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Photos show crowds of children in Texas border overflow facility amid calls for press access

The photos are among the first to be released showing conditions inside a facility under the Biden administration.

DONNA, Texas — Photos provided by the office of U.S. Congressman Henry Cuellar, Texas-28, on Monday are giving Americans a look inside a border facility under the Biden administration.

According to Cuellar, the photos were taken at a temporary U.S. Customs and Border Protection overflow facility in Donna, Texas.

The photos show crowds of masked children inside small rooms walled in what appears to be plastic. Some are sitting on cots on the ground, others wrapped in silver blankets.

On the same day, Sen. Ted Cruz. sent a letter to President Joe Biden calling on him to provide the press access to the border facilities to "inform the American people about what is happening at our southern border."

"Denying the press the ability to observe, film, and report on the conditions at the border is not openness or transparency — it is hiding the truth from the American people," he wrote.

Cruz and Sen. John Cornyn plan to lead a tour of the border in the Rio Grande Valley with 13 other senators on Friday. Cruz said he wanted the press to be able to accompany their party as they did so.

"It is not enough for members of the Senate to see what is happening—the American people must see," the letter read. "That is why I requested that members of the media be allowed to join us. But your administration clearly and emphatically refused to offer press access. This is outrageous and hypocritical.”

Last week, the Pew Research Center reported that U.S. Border Patrol apprehended nearly 100,000 migrants at the U.S.-Mexico border in February. That marks the 10th consecutive month of increased apprehensions, reaching levels last seen in mid-2019 under President Donald Trumps administration.

A week ago Monday, WFAA learned the federal government would use downtown Dallas' convention center to hold up to 3,000 immigrant teenagers as sharply higher numbers of border crossings have severely strained the country's current capacity to hold unaccompanied minors.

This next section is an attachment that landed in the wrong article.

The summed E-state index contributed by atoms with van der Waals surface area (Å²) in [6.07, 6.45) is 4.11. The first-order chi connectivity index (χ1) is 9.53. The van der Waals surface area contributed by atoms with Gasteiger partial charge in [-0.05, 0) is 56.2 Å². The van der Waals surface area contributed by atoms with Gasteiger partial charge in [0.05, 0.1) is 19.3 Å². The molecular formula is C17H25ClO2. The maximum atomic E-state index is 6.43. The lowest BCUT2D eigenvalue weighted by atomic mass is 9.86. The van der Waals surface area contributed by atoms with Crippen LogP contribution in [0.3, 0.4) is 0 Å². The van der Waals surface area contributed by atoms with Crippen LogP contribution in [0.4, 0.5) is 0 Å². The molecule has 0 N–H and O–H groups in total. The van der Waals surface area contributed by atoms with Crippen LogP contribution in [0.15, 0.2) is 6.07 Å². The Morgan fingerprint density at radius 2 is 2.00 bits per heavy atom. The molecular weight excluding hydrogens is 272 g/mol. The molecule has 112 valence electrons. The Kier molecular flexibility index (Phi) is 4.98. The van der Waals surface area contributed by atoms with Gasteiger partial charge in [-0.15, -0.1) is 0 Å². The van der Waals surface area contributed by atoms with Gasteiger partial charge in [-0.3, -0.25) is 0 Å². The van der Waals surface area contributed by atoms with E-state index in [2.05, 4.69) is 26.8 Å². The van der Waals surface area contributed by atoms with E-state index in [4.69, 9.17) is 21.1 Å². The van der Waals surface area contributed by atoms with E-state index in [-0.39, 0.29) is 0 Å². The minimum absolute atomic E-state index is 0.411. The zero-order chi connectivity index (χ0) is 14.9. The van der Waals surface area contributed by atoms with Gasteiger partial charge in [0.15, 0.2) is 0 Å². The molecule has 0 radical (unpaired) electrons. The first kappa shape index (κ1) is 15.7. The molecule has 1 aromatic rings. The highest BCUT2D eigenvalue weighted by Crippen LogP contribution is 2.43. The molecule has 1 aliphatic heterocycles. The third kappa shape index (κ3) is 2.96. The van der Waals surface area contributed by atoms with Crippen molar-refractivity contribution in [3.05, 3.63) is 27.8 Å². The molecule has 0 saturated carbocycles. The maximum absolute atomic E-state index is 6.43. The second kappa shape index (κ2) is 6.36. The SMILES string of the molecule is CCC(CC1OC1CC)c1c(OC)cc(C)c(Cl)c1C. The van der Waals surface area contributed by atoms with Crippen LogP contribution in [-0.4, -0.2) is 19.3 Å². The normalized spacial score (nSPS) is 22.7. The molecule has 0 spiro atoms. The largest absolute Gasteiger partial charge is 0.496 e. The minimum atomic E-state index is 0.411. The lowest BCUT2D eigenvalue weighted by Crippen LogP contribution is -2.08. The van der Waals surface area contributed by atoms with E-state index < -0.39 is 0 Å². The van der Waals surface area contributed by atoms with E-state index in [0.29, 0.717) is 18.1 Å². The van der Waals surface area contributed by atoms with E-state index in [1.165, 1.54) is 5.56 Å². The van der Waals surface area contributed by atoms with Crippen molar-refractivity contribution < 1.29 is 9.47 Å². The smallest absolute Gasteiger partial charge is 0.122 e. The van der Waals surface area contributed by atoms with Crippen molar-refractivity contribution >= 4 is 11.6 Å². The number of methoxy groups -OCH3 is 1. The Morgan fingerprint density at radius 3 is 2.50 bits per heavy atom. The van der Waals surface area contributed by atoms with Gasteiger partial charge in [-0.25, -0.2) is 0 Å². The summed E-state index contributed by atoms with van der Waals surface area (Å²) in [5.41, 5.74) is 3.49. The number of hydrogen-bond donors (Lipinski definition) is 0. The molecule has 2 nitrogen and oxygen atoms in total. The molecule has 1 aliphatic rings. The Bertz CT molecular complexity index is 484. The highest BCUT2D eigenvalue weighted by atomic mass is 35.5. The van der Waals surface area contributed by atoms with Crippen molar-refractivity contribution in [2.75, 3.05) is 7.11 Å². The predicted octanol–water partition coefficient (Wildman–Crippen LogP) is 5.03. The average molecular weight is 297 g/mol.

RELATED: Answering FAQs about the unaccompanied migrant teens being housed in Texas

Federal agencies will use the facility to house migrant teens temporarily. The memo describes the soon-to-open site as a  “decompression center.”

Migrant children have continued to arrive at the Kay Bailey Hutchison Convention Center in Dallas over the course of the past week. Federal officials estimated there were around 1,500 children in the facility as of Sunday and about 10,500 children in Office of Refugee Resettlement (ORR) shelters across the country.

The Federal Emergency Management Agency (FEMA) is supporting the Department of Health and Human Services in responding to the surge of unaccompanied children at the border. FEMA said they are working with HHS to expand capacity "for safe and appropriate shelter" and provide necessities like food, water, and basic medical care.

RELATED: FEMA to help manage unaccompanied minors at US-Mexico border

FEMA will help receive, shelter and transfer the children if they arrive alone at the border over the next three months, Homeland Security Secretary Alejandro Mayorkas said, according to a report from The Associated Press.

The influx in children arriving at the border alone has strained the abilities of the Department of Homeland Security and Department of Health and Human Services to quickly process and move the children through the system, the report said. At the same time, federal shelters used to lodge those children are overwhelmed, leading to the need for a space like the convention center.

RELATED: Homeland Security Secretary Alejandro Mayorkas says US southern border 'closed,' won't expel unaccompanied minors

Cuellar told Inside Texas Politics last week that officials in Biden's administration are not consulting Texas Democrats who represent the border as the White House works to address the overall surge in migrants journeying north across the Texas-Mexico border.

After four years of a hardline stance by Trump, the Biden administration has made it known that it will take a more human and efficient approach to border enforcement. Border observers say they think that is leading to the current surge, which Cuellar thinks will likely increase over the next several months.

RELATED: Texas congressman: The Biden administration isn’t listening to border communities while looking to address the surge in migrants

“The months of March, April, May and June are the high peaks traditionally,” he explained. “The numbers in March, April, May and June may go much higher.”

Biden administration officials claim they have inherited an untenable situation that came from what they say was the Trump administration's undermining and weakening of the immigration system.

Critics, however, feel that the administration is inadequately prepared to handle the surge and question why officials won't allow the press inside these facilities to examine conditions.

“I haven’t seen a plan,” Rep. Michael McCaul, R-Texas, told the Associated Press. “They have created a humanitarian crisis down here at this border that you have seen now. And the reason why they are coming is because he says words do matter, and they do. The messaging is that if you want to come, you can stay.”

RELATED: Houston congressman wants billions sent to Central America to stop migrant surge

Mexico has also now limited non-essential travel on its southern border as the country is again under pressure to slow the flow of migrants north into the U.S. 

WFAA digital producer Jennifer Prohov contributed to this report.